Kevin Hayes and Bill Stewart are from the same generation and have been working together for quite a long time since the 90’s. They usually play together as a piano trio, with Doug Weiss on bass and Bill Stewart on drums.
They usually play together as a piano trio, with Doug Weiss and Scott Colly on bass.
I have to admit that I am not too impressed with Kevin Hayes as a pianist, but I love Bill Stewart’s drumming.
I think his drums stood out in a good way in each of his groups: the Maceo Parker group, the John Scofield and Joe Lovano quartet, Pat Metheny’s trio, and Michael Brecker’s solo album.
I think it can be said that he participated in albums that can be considered the peak of each artist’s career.
Especially his drumming on “Trio 99 → 00” and “Trio → Live” with Pat Metheny and Larry Grenadier was my ideal and most desired type of drumming to hear, as far as jazz manner drumming is concerned.
Ain’t No Funk In Iowa
Speaking of Bill Stewart, I’d like to introduce a great episode with James Brown when he was just starting out.
Stewart was in Maceo Parker’s group in the 1990s, and Parker took him on an HBO special after James Brown was released from prison in 1991.
Maceo is a great player and a great band leader as well. The gigs were mostly funk, with just a little swing-based jazz thrown in. The band also included funk legends Fred Wesley and Pee Wee Ellis as well as Larry Goldings and Rodney Jones.
As a result of being in this band, I was involved in an HBO special with James Brown, right after he got out of prison in 1991. Rehearsing and playing with James had me on the edge of my drum stool. He asked me,” Drummer, where you from?” I said “Iowa. He replied “Iowa!… Ain’t no funk there!”
Being a duo album
Well, the important thing about “American Ballad” is that this album was not newly recorded in the first place, but was originally recorded on only one day in 2015 and released 7 years after it was recorded.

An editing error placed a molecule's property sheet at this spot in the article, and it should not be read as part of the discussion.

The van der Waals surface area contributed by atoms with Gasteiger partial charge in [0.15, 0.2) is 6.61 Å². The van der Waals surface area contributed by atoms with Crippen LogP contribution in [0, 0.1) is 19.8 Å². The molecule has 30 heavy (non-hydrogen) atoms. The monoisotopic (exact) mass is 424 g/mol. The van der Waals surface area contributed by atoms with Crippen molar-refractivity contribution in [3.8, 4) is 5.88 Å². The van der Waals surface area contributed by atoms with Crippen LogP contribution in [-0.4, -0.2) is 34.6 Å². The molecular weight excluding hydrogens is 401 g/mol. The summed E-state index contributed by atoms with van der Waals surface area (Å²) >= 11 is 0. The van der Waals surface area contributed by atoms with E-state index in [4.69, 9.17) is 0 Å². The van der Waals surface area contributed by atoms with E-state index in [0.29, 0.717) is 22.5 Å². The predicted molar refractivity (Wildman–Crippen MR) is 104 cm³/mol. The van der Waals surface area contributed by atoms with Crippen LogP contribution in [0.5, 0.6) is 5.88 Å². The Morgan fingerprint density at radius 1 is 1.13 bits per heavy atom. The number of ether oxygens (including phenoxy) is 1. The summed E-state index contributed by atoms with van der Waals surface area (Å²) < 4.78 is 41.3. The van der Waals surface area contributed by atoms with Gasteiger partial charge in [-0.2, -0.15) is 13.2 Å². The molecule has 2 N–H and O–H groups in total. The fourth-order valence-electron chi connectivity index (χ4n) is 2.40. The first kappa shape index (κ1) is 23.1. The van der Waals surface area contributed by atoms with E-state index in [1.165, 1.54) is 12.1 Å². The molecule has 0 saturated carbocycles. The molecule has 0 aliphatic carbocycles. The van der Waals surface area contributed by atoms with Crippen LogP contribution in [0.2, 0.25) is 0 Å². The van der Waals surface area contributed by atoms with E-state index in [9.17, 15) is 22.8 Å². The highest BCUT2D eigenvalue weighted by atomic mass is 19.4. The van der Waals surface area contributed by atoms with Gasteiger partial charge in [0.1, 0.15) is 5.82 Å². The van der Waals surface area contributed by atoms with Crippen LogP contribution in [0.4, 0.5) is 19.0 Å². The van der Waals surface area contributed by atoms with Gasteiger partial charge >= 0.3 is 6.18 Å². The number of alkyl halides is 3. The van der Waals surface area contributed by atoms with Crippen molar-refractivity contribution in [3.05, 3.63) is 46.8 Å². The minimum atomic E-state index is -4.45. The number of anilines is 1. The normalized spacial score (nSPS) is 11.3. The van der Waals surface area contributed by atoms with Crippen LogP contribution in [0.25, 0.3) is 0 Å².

I wonder why it was released after such a long salted period, I couldn’t figure it out from the web articles.
In recent years, due to the pandemic, there has been an increase in the number of small-group albums, such as duo and solo albums. For example, Sylvie Courvoisier/Mary Halvorson “Searching for the Disappeared Hour” (2021).
With that kind of environment, perhaps I thought, “It wouldn’t be unnatural to release them now.
Not only jazz, but also rock, pop, and R&B usually have “bass” and “drums” sounds, and a duo-like formation without drums or bass tends to be seen as “irregular.
For example, if there is no bass player, as in this “American Ballad,” does the lack of bass sound give the impression that “something is missing in the music”?
But when I listen to “American Ballad”, I don’t feel that “something is missing”.
I often listen to Indian music, but most Indian music is a duo of a melody instrument and percussion (tabla), and maybe that is because I think that is normal.
This “American Ballad” seems to have been almost entirely improvised, but there is no sense of avant-garde, and Kevin Hayes’ very beautiful melodic phrases and Bill Stewart’s drawn-out jazz drums are very impressive.
The performance is 5-10 minutes long, but it is more like a series of phrases pieced together than a cohesive piece of music.
There are parts of the song that sound like pauses, which is refreshing.
(It may be just a coincidence, but I think this is also a part of the “Indian music” style.